Three men sentenced for violent disorder after confronting teen at school

Three Men Sentenced For Violent Disorder After Confronting Teen At School
CCTV footage played in court showed the four men entering the school before confronting a teenage student, who took a hammer out of his bag in self-defence and then fled. Photo: PA Images
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Isabel Hayes

Four men entered a boys' secondary school in the middle of the school day and violently confronted a juvenile there, causing widespread fear amongst students and staff, a court has heard.

Three of the men – Jack Craig, Josh Neary and Scott Purdue – pleaded guilty at Dublin Circuit Criminal Court to violent disorder at a boy's school in Dublin on October 13th, 2022.


Another man is still before the courts in relation to the matter.

CCTV footage played in court showed the four men entering the school around 2pm before confronting a teenage student, who took a hammer out of his bag in self-defence and then fled.

The fourth man, who is not currently before the court, then took a steel pole and threw it at the student, narrowly missing him, the court heard.

Neary (22) then grabbed the student's bag and threw it at him. The confrontation was brought to an end by staff, who ushered the men out of the school.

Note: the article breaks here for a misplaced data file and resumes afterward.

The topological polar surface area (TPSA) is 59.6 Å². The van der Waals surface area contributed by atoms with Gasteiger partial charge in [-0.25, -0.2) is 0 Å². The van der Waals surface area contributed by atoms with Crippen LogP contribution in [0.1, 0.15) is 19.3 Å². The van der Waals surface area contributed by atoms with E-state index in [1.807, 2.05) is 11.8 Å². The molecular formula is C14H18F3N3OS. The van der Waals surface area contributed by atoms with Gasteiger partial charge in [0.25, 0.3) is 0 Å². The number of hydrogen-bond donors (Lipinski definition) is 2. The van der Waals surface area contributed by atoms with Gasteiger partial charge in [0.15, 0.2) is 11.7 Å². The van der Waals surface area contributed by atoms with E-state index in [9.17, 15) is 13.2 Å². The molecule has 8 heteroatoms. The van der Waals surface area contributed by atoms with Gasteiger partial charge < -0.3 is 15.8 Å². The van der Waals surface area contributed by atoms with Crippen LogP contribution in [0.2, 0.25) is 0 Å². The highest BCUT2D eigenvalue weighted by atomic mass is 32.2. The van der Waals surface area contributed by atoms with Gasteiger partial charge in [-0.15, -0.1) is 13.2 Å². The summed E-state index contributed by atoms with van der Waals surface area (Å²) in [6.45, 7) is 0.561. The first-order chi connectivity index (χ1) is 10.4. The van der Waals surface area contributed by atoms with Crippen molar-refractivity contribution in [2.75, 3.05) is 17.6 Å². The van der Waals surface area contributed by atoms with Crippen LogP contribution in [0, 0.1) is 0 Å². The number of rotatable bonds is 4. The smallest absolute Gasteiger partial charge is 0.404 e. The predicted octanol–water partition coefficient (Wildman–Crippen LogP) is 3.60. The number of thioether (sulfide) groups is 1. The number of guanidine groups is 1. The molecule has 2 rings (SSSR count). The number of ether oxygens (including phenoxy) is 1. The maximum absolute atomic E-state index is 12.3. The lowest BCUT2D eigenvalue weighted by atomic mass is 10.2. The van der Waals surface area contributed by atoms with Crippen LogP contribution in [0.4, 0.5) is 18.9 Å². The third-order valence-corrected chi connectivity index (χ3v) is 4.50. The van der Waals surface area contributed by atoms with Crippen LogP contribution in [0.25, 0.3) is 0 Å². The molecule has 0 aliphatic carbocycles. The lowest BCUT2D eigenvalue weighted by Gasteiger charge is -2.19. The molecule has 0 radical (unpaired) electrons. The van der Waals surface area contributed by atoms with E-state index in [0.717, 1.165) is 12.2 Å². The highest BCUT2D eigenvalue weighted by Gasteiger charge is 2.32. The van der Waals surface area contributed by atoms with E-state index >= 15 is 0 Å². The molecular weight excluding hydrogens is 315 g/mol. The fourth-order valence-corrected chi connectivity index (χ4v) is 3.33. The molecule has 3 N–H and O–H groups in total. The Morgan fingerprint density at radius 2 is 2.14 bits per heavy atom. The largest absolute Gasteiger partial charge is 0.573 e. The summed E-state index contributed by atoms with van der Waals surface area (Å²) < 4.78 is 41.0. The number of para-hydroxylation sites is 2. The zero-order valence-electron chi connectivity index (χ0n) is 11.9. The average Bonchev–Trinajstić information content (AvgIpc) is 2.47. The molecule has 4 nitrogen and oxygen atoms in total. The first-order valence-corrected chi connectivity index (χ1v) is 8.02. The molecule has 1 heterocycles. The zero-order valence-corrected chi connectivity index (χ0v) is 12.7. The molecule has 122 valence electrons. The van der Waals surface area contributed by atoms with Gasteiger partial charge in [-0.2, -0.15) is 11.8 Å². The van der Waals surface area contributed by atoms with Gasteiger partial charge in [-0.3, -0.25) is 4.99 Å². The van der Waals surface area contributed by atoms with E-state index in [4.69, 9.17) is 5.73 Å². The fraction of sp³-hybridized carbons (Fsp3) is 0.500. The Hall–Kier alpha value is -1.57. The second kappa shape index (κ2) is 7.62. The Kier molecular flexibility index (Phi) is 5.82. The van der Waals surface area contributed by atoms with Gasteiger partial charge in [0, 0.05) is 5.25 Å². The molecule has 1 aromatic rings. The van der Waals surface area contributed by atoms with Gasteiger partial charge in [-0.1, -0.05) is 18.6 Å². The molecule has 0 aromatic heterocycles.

No one was physically injured during the incident, the court heard.


Garda Aisling Halligan told Eoin Lawlor BL, prosecuting, that students were quite scared in the wake of the incident and one staff member retired as a result of the altercation.

Sentencing the three men on Tuesday, Judge Martin Nolan said the men were “very forceful, boisterous and very violent” and “terrified students and staff” when they entered the school.

He noted the incident took place in a school setting, adding: “Schools are entitled to exist peacefully and not be invaded like this.”


He handed down sentences of 16 months to all three men, but suspended the sentence in full in the case of Craig (21), whom the court heard has no previous convictions and did not play a big role in the incident.

Keith Spencer BL, defending Craig, of Shancastle Drive, Clondalkin, said his client had no criminal history, has recently become a father for the first time, and is working in a cafe, submitting work references to the court.

Luke O'Higgins BL, defending Neary, of Shancastle Park, Clondalkin, said his client is originally from Tullamore, Co Offaly, and came to Dublin for work, where he fell in with a bad crowd.

He said Neary, who has eight previous convictions, has since returned to Tullamore and is living with his mother. He had €500 in court for the school as a token of his remorse.


The court heard Purdue (25), also of Shancastle Park, Clondalkin, has 107 previous convictions. He is currently in custody.

Jennifer Jackson BL, defending, said Purdue has ADHD and was expelled from school in second year.

She said he suffered two significant head injuries – the first at 17, when he fell out of a moving car, and the second when he got a gunshot wound to the head and was in a coma for five months. He also lost three fingers when he was the subject of an attack, the court heard.

Judge Nolan said one would need “perfect mitigation” to avoid a custodial sentence, given the fact that a school was involved.

He suspended Craig's sentence in full but handed down sentences of 16 months for Neary and Purdue.

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